Bamboo Nappy boosters or just any boosters are what you put in a nappy to boost the absorbency and make your nappies last longer. You may have a heavy wetter who needs extra all the time, a toddler who is going for longer between wee or a baby going through a growth spurt. If you’re using reusables at night you will need a lot of absorbency from your nappy, as hopefully, they will be in it for a long time!
There is a lot of confusion about the different parts of a nappy – what they’re called and what they’re used for. I get people in my shop all the time thinking a liner refers to the waterproof outer – or “wrap” – of a nappy, that a booster means the paper liner, and with absolutely no idea of what a booster actually does!
Insert or Booster?
Inserts Boosters same thing? A booster can go in any nappy to add extra absorbency. Nappy inserts generally go inside pocket nappies. You can also put a booster inside pocket nappies with the inserts, especially if they are just microfibre inserts. You can also get bamboo inserts. Really, there is little difference, inserts are generally sized to go inside pocket nappies whereas boosters can be any size to fit other nappies.
So to go back briefly to “Reusable nappies for dummies” (if you’re old hands at this, please skip this paragraph and read on), a nappy is always made up of 2 main elements. A fabric or absorbent bit called the nappy, and a waterproof outer called the wrap. Alongside this, you have a paper liner that lines the nappy and helps make poo disposable easier as you lift it out at change time, and flush it away down the loo along with any solids. And you also have boosters.
Put simply, these are strips of fabric that you place inside the nappy and which add extra absorbency. They are often used for night-time, car journeys, or when you’re away from home and don’t have guaranteed to change facilities, when you need your nappies to go that little bit longer between changes.
As babies grow, their capacity to wee grows too. As newborns, they are effectively incontinent, and therefore dribble a little bit of wee all the time –and more when they’ve just been fed. As they develop, their muscles get to work, and they start learning from a very young age, to hold the wee in. This means that they wee less often – that constant dribble stops – but as it’s being saved up, it’s heavier when they do. Add to this the fact that once weaned, their poos firm up, and the moisture that was coming out in their runny poos now gets diverted to wees, and you can suddenly find that you go from having a normal or light wetter to a very heavy wetter.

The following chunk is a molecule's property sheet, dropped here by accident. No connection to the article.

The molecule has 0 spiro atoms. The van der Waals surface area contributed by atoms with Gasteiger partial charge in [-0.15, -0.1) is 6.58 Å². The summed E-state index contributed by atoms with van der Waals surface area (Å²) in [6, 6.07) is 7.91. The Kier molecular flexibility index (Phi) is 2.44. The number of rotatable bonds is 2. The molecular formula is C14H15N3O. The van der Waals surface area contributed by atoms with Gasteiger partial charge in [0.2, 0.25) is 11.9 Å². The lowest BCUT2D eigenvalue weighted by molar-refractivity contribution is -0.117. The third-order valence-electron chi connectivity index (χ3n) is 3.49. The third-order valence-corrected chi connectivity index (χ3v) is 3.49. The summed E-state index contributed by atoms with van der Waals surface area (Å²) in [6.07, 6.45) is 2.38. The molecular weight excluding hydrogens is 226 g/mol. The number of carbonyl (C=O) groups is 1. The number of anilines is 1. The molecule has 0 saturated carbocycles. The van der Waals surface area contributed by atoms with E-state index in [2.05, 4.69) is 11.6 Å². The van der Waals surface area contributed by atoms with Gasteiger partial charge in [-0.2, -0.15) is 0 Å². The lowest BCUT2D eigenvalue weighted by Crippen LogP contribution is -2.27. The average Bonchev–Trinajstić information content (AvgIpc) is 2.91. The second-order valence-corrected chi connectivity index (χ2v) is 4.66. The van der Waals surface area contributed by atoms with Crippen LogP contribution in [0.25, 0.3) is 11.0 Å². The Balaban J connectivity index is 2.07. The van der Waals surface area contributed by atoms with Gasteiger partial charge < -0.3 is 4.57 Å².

We find that this stage often occurs with our customers at around 6-8 months, and as this is also often the time that babies are sleeping through the night more successfully, a lot of our customers find themselves in sudden need of nappies which last longer.
So a booster needs to be added into the cloth nappy system. Which one will work best for you depends very much on what nappy you’re using, as well as the capacity you need to add to the nap
There are many brands and types of material used in boosters. Some factors to consider are:
- your budget,
- the number of nappies in your stash (do you need quick-drying boosters or not)
- your drying facilities – do you have a tumble drier?
I’ll quickly go through each type:
Absorbs quickly like a sponge, but if it gets too full can expel liquid – so ideal for young babies, probably not enough on its own for older ones and toddlers. It’s recommended to use a liner or choose a booster with a top layer like stay-dry suede, as microfibre can irritate the skin. Slim-fitting. Dries really quickly. Is often used on top of bamboo or hemp. Always super soft and generally stay soft. Bambino Mio Boosters are microfibre.
Cotton / Organic Cotton
Very absorbent. Easy to wash and dry. Can be tumble-dried. Can be bulky though.
Bamboo Boosters fabric
Very absorbent – holds a lot of moisture, so ideal for night time. Absorbs slowly so ideally is used in conjunction with a cotton or microfibre insert. Slim-fitting. Can take a long time to dry, as you shouldn’t tumble them or dry them directly on the radiator.